Hugo on Jay-Z & "99 Problems": "I Said, Listen, I Want to Do Your Song, and I Want to Put a Banjo on It. What Do You Think About That?"

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If you listen to the radio, you've heard Hugo's banjo-plunking, sacrilegious cover of Jay-Z's "99 Problems" --it's the #2 most requested song on 107.7 The

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Hugo on Jay-Z & "99 Problems": "I Said, Listen, I Want to Do Your Song, and I Want to Put a Banjo on It. What Do You Think About That?"

  • Hugo on Jay-Z & "99 Problems": "I Said, Listen, I Want to Do Your Song, and I Want to Put a Banjo on It. What Do You Think About That?"

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    If you listen to the radio, you've heard Hugo's banjo-plunking, sacrilegious cover of Jay-Z's "99 Problems"--it's the #2 most requested song on 107.7 The End right now, and the New York (by way of London, by way of Thailand) singer was in town last night, playing a show at EMP. Hip-hop fans, don't be offended by the cover--it's 100% Hova-approved; Hugo is signed to Jay-Z's Roc Nation label. I met Hugo last night for drinks before his show, and this is what he told me about how the cover came to be.

    I asked him, I said, "Listen, I want to do your song, and I want to put a banjo on it. What do you think about that?" He was like, "Go ahead."

    The banjo has the percussive, it would pick up everything the drums were doing on the original. And also . . . it's the most inappropriate instrument for hip-hop. It's so white and country, that to put it on a track that's so black and urban would be the only way to do it. Either you do something and you take it all the way to the other side, or you just put it in the middle where it's sort of faithful to the original . . . I can't compete with Jay-Z and do a rap song. It's just going to sound wrong. I tried singing some of his lyrics on it, and I realized I had to just keep the hook and change the lyrics and sing them. In a sick way, I almost wanted people to think that maybe this was older than Jay-Z's version, like maybe this was the original. Like what would it sound like if this phrase was from a folk song in the '30s, and he took it from that?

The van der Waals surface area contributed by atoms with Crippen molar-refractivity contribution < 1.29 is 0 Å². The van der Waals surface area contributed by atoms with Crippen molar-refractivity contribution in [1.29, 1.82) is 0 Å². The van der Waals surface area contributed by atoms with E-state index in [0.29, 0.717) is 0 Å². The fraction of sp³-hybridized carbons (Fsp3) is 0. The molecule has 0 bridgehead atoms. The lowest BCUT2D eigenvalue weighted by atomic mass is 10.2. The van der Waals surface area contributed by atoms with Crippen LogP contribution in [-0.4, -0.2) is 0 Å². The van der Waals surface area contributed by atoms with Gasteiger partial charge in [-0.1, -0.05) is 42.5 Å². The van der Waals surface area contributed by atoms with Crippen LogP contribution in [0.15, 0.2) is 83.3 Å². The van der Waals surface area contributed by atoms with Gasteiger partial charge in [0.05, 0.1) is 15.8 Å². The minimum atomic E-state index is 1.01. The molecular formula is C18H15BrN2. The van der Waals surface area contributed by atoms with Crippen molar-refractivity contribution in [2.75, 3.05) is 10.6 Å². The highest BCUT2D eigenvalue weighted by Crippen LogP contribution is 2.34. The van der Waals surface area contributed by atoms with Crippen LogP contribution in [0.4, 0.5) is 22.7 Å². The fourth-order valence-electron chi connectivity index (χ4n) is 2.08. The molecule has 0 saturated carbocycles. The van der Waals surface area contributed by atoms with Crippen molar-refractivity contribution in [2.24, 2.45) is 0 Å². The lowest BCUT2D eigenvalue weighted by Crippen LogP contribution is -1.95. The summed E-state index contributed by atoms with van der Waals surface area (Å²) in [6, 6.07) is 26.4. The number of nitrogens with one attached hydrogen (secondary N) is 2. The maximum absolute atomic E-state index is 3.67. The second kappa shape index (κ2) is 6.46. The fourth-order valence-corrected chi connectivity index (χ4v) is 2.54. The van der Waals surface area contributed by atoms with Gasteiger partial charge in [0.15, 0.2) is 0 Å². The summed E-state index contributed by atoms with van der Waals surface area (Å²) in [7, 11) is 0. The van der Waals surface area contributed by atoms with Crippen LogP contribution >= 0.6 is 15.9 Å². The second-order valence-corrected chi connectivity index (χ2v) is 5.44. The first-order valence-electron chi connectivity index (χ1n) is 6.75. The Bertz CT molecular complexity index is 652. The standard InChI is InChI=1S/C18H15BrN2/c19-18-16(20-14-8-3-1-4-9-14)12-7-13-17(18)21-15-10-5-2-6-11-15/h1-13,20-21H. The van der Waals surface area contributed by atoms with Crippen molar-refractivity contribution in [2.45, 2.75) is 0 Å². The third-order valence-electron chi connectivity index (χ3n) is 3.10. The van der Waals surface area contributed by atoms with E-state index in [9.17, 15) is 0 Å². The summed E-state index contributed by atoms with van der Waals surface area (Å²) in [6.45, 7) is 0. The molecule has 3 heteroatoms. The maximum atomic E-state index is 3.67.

After the cover was recorded, Hugo was in the room when Jay-Z heard the song for the first time.

    What was Jigga's response?

    You'll have to wait and read my column, Through @ 2, this week to find out.

     
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